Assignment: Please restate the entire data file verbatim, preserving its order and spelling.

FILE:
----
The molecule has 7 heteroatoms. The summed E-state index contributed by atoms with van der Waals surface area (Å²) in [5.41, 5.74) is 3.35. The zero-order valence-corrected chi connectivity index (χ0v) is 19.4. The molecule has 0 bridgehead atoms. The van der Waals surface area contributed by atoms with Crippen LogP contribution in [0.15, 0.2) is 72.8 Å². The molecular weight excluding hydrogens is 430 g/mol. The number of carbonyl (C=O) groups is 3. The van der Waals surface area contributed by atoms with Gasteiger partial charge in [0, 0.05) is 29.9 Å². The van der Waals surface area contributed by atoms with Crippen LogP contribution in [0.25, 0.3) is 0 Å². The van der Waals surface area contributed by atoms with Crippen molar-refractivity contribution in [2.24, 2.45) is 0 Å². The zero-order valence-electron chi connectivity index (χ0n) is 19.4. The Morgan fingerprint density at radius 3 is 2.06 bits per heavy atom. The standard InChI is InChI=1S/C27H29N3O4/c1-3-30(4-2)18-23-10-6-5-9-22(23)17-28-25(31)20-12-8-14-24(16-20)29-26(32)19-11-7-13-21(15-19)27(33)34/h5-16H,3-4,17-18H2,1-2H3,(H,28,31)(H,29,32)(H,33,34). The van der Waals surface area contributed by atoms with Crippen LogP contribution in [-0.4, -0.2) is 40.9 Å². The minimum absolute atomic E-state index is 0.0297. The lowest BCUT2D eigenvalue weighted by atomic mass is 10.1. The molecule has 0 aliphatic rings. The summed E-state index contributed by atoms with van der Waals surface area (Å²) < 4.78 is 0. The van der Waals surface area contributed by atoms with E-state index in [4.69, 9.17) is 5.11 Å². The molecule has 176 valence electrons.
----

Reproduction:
The molecule has 7 heteroatoms. The summed E-state index contributed by atoms with van der Waals surface area (Å²) in [5.41, 5.74) is 3.35. The zero-order valence-corrected chi connectivity index (χ0v) is 19.4. The molecule has 0 bridgehead atoms. The van der Waals surface area contributed by atoms with Crippen LogP contribution in [0.15, 0.2) is 72.8 Å². The molecular weight excluding hydrogens is 430 g/mol. The number of carbonyl (C=O) groups is 3. The van der Waals surface area contributed by atoms with Gasteiger partial charge in [0, 0.05) is 29.9 Å². The van der Waals surface area contributed by atoms with Crippen LogP contribution in [0.25, 0.3) is 0 Å². The van der Waals surface area contributed by atoms with Crippen molar-refractivity contribution in [2.24, 2.45) is 0 Å². The zero-order valence-electron chi connectivity index (χ0n) is 19.4. The Morgan fingerprint density at radius 3 is 2.06 bits per heavy atom. The standard InChI is InChI=1S/C27H29N3O4/c1-3-30(4-2)18-23-10-6-5-9-22(23)17-28-25(31)20-12-8-14-24(16-20)29-26(32)19-11-7-13-21(15-19)27(33)34/h5-16H,3-4,17-18H2,1-2H3,(H,28,31)(H,29,32)(H,33,34). The van der Waals surface area contributed by atoms with Crippen LogP contribution in [-0.4, -0.2) is 40.9 Å². The minimum absolute atomic E-state index is 0.0297. The lowest BCUT2D eigenvalue weighted by atomic mass is 10.1. The molecule has 0 aliphatic rings. The summed E-state index contributed by atoms with van der Waals surface area (Å²) < 4.78 is 0. The van der Waals surface area contributed by atoms with E-state index in [4.69, 9.17) is 5.11 Å². The molecule has 176 valence electrons.